So, she has the King invite Haman to a banquet for the next day and when Haman hears that he is all giddy until he sees his sworn enemy Mordecai, which makes him mad.
So, he has some gallows built so he can personally hang Mordecai as a symbol of his own power and to mark the beginning of the destruction of the Jews, so he thinks but . . .
Esther 6:1–2 NIV - Anglicised
1 That night the king could not sleep; so he ordered the book of the chronicles, the record of his reign, to be brought in and read to him. 2 It was found recorded there that Mordecai had exposed Bigthana and Teresh, two of the king’s officers who guarded the doorway, who had conspired to assassinate King Xerxes.
Esther 6:1
Which goes to show us all that regardless of how difficult a task is, if we are called to it, God is working on the other end.
God had brought the Mordecai and what he did for the King earlier to the Kings attention and while Haman was out preparing to kill Mordecai, the King had in mind to honor him.
And if we read on, the King even orders Haman to take Mordecai and parade him through the city as a tribute and honor.
However, the kicker comes the next day at the banquet.
Esther 7:1–7 NIV - Anglicised
1 So the king and Haman went to dine with Queen Esther, 2 and as they were drinking wine on that second day, the king again asked, “Queen Esther, what is your petition? It will be given you. What is your request? Even up to half the kingdom, it will be granted.” 3 Then Queen Esther answered, “If I have found favour with you, O king, and if it pleases your majesty, grant me my life—this is my petition. And spare my people—this is my request. 4 For I and my people have been sold for destruction and slaughter and annihilation. If we had merely been sold as male and female slaves, I would have kept quiet, because no such distress would justify disturbing the king.” 5 King Xerxes asked Queen Esther, “Who is he? Where is the man who has dared to do such a thing?” 6 Esther said, “The adversary and enemy is this vile Haman.” Then Haman was terrified before the king and queen. 7 The king got up in a rage, left his wine and went out into the palace garden. But Haman, realising that the king had already decided his fate, stayed behind to beg Queen Esther for his life.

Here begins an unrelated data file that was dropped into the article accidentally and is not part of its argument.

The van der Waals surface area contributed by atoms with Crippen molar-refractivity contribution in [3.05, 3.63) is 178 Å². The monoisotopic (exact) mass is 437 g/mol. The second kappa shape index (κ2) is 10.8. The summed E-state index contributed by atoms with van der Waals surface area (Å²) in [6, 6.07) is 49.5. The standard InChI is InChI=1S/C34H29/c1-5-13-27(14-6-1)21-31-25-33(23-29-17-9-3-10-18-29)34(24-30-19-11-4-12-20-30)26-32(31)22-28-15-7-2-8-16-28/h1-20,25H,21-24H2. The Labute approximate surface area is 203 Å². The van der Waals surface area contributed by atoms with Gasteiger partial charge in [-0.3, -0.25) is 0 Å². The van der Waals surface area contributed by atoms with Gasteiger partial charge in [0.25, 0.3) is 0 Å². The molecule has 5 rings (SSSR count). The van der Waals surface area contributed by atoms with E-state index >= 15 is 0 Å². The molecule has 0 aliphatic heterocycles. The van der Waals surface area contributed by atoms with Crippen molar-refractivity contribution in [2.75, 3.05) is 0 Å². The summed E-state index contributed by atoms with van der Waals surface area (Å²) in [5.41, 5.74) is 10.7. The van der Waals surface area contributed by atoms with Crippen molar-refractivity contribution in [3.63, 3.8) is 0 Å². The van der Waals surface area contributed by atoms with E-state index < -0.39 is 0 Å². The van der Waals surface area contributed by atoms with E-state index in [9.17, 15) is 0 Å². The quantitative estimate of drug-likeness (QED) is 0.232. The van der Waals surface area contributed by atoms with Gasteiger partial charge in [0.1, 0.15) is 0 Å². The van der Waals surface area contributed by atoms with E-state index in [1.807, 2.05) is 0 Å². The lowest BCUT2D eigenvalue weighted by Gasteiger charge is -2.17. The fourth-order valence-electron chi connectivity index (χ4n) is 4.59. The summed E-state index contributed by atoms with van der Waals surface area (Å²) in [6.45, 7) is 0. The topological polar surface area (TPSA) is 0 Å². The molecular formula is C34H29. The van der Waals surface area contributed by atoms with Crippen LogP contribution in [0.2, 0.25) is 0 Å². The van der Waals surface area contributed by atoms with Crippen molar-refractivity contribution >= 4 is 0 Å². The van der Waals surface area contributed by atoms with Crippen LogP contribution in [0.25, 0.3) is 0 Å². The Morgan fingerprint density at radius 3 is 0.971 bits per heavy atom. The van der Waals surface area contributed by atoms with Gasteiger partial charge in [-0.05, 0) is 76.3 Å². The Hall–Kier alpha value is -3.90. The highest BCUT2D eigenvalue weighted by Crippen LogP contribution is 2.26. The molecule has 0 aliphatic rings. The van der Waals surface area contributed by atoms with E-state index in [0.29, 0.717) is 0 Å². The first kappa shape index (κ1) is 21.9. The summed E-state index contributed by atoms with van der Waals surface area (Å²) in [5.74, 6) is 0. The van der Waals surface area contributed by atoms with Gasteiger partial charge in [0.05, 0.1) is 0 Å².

Esther 7:1-
And his begging didn’t work, because when the King came back he saw Haman and thought he was trying to take advantage of the Queen.
And the end result was that they took Haman and hung him from the gallows he had built himself to hang Mordecai from.
And as we go on through Esther we see Esther again asking the king to withdraw the command to wipe out the Jews, which he does.


And the end result was what we read in the very beginning.


Altar Call

And I know we have went through pretty much the entire Book of Esther in about 20 minutes, but the point is two fold.
First, for the women-regardless of what others and what society tells you-you can accomplish anything that God gives you to accomplish.
Second, you have a voice. And even if there are those in society who do not listen. God hears your voice.
And I will tell you all, if it were not for the voice and prayers of women over the years, there would be many a church that would not be here today.
There would be many people who are Christians today, alive and dead, that would not be if it were not for the women in their lives.
Third, to everyone else if you are of the mindset or habit that women are beneath you in some way or that you are more important than them to God, you need to change your attitude.
God uses who God uses, when God uses them and it doesn’t matter to God if they are man, woman, old, young.
God uses who God uses to accomplish God’s will.
And I will also say this, we often ask ourselves on Mother’s Day, “what can I do to honor my mother.”
I can tell you what you can do that would honor them the most.
You can give in to God and let them see one of their prayers be answered.
Because if you have a Godly woman in your life, I can guarantee you she is praying for you.
She is praying for your soul and for you to live for God.
The question is, are you willing to do that?
Are you willing to give in to God today?
To give up that old lifestyle and let God rule your life.
Because that’s all she wants.
Maybe you are here this morning and you are a woman young or old that you know God has called you to do something, but you have resisted.
You’ve resisted because you were afraid of what others would say or what others would think.
Or maybe you grew up thinking that it would be “inappropriate.”
I’m going to challenge you this morning to step out and submit to God and start doing what God has called you to do.
After all, Esther here went from a slave girl to the Queen, and even as Queen she took a chance that could have cost her, her life.
But because she knew she was in God’s will, she went anyway and the result was the salvation of her people.
How many people could be saved if you stepped out and stepped into God’s calling?
The altars are open this morning for everyone, will you step out today?
Related Media
Related Sermons